China’s Uber for Trucks Huochebang Said to Raise $115 MillionBy
Tencent-backed startup said to be valued at $1 billion
New investor IFC said to join the latest funding round
Truck Alliance Inc., an Uber-type service for trucks known in China as Huochebang, raised about $115 million in a financing round that valued the startup at $1 billion, according to two people familiar with the matter.
The two-year-old company backed by Tencent Holdings Ltd. and Hillhouse Capital secured the capital in a round led by new investors International Finance Corp. and All-Stars Investment Ltd., the people said. Tencent, Genesis Capital and DCM Ventures also participated, the people said, asking not to be named because the deal was private.
Trucking remains by far the primary means of ferrying goods across China. More than 80 percent of goods are delivered via roads in a country whose logistics sector was worth $1.6 trillion in 2013, Deloitte has estimated. But the industry remains fragmented and inefficient.
Huochebang competes against 200 rival applications trying to minimize the amount of time that cargo-haulers stand empty, a rate that currently hovers around 40 percent, according to Industrial Securities Co.
Based in the southwestern province of Guizhou, Huochebang -- which means “truck gangs” -- wants to match the country’s 20 million trucks with commodities in need of transport, vacant parking lots and service centers it operates. That’s essential because more than 90 percent of the nation’s road haulers are owned by individuals, according to the Industrial Securities report.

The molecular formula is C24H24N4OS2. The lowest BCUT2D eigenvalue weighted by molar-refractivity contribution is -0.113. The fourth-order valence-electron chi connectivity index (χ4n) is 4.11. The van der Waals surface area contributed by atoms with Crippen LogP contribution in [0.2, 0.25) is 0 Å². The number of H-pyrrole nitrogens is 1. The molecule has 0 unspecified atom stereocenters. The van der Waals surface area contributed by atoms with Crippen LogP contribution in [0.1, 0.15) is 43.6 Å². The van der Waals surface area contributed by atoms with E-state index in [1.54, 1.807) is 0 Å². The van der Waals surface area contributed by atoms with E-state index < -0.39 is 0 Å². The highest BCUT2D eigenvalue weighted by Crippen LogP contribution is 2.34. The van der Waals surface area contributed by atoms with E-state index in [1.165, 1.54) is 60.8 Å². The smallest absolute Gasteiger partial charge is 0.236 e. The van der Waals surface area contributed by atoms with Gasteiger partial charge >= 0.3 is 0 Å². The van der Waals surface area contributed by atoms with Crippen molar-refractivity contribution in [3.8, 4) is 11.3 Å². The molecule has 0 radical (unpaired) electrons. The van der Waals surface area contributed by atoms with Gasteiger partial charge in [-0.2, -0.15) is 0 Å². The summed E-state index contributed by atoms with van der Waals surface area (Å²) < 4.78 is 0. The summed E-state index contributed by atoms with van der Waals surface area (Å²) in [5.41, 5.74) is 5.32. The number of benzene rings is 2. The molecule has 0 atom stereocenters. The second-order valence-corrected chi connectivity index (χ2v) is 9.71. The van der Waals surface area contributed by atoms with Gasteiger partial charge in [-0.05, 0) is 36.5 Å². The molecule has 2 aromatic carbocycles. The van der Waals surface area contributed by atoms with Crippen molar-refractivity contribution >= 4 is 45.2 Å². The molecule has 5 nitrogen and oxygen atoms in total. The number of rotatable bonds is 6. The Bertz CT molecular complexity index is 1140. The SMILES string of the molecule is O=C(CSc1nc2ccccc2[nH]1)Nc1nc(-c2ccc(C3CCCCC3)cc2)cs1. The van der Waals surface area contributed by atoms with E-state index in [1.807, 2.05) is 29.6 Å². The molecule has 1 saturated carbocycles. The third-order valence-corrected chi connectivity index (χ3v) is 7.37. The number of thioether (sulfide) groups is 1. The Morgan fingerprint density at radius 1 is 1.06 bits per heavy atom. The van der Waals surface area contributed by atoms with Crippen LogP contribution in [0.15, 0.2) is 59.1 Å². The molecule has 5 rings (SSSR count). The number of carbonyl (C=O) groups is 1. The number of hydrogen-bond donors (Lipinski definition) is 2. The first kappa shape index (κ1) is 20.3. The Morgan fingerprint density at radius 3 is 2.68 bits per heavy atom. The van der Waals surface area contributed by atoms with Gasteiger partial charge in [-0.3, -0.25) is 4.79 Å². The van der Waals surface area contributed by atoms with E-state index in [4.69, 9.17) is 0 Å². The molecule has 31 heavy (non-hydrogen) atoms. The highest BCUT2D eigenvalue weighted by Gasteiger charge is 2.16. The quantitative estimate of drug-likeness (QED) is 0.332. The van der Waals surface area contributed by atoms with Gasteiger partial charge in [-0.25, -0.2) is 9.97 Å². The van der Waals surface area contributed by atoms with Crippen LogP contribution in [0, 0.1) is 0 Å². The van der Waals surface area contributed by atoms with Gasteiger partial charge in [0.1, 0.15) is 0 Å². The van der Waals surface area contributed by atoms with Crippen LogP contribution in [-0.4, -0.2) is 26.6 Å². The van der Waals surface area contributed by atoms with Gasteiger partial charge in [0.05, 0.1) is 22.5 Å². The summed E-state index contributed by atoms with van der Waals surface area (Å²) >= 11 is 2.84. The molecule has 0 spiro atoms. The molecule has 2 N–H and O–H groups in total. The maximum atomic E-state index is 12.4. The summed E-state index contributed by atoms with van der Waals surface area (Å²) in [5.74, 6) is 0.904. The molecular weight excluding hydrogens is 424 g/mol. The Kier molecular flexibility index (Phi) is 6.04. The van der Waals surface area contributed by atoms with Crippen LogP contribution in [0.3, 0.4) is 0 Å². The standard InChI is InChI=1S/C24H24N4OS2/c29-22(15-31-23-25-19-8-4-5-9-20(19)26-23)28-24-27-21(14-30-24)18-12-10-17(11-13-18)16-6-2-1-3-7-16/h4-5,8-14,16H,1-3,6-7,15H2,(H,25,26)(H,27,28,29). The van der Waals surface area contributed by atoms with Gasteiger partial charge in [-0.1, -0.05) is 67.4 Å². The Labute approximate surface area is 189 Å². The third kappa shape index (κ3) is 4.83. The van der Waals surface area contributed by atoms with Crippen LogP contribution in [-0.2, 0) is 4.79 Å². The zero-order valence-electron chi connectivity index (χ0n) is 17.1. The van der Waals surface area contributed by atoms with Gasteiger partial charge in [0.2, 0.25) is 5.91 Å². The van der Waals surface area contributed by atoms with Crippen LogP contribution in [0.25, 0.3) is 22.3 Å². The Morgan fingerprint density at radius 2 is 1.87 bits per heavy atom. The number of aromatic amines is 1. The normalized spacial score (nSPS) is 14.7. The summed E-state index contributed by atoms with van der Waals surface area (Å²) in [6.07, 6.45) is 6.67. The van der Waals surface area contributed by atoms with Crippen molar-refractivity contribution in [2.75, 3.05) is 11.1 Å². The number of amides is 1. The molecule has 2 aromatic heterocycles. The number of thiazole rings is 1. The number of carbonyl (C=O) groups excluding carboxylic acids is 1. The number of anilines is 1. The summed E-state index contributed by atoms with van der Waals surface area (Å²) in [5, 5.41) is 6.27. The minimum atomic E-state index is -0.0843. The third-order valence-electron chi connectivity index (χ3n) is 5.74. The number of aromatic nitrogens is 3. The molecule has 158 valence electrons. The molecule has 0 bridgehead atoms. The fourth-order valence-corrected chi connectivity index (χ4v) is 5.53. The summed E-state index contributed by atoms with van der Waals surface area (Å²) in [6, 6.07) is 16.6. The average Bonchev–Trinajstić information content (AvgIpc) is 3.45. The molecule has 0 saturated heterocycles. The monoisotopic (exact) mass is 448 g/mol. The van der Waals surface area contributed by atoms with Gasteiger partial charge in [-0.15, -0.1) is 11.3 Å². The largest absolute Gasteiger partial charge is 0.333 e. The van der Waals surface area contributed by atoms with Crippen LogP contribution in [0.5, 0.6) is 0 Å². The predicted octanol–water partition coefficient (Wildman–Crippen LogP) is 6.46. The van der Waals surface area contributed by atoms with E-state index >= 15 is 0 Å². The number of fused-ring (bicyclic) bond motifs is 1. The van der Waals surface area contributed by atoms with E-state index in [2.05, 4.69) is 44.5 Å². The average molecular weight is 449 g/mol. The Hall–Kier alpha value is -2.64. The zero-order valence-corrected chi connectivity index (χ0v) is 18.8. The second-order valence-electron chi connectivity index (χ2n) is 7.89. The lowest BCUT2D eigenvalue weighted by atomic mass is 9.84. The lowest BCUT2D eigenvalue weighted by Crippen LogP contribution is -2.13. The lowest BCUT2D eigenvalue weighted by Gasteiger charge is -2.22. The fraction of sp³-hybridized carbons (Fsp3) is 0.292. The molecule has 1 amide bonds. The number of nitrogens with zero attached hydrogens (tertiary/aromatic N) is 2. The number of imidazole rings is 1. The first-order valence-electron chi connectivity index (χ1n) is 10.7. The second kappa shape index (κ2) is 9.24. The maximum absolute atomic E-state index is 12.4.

Huochebang works with 2.3 million trucks and handles as much as 100,000 orders daily to haul everything from seeds and farming tools to bulkier items such as cement and coal. The company processes as much as $120 million in shipping fees daily and has about 1,000 service centers sprinkled across China supporting drivers. Largest rival Yunmanman has said it is also in the process of raising funds, and already counts Sequoia, Yunfeng Capital and Wang Gang -- Didi Chuxing’s angel investor -- among its backers.
Unlike Uber, which takes a cut from every ride, Huochebang makes money primarily from selling toll cards, taking a cut from the card top-ups, and helping truckers with financing. Tencent spokeswoman Canny Lo and a representative for All-Stars didn’t respond to e-mailed requests for comment after normal working hours, while a call to IFC’s general media line went unanswered. Huochebang declined to comment in an e-mail.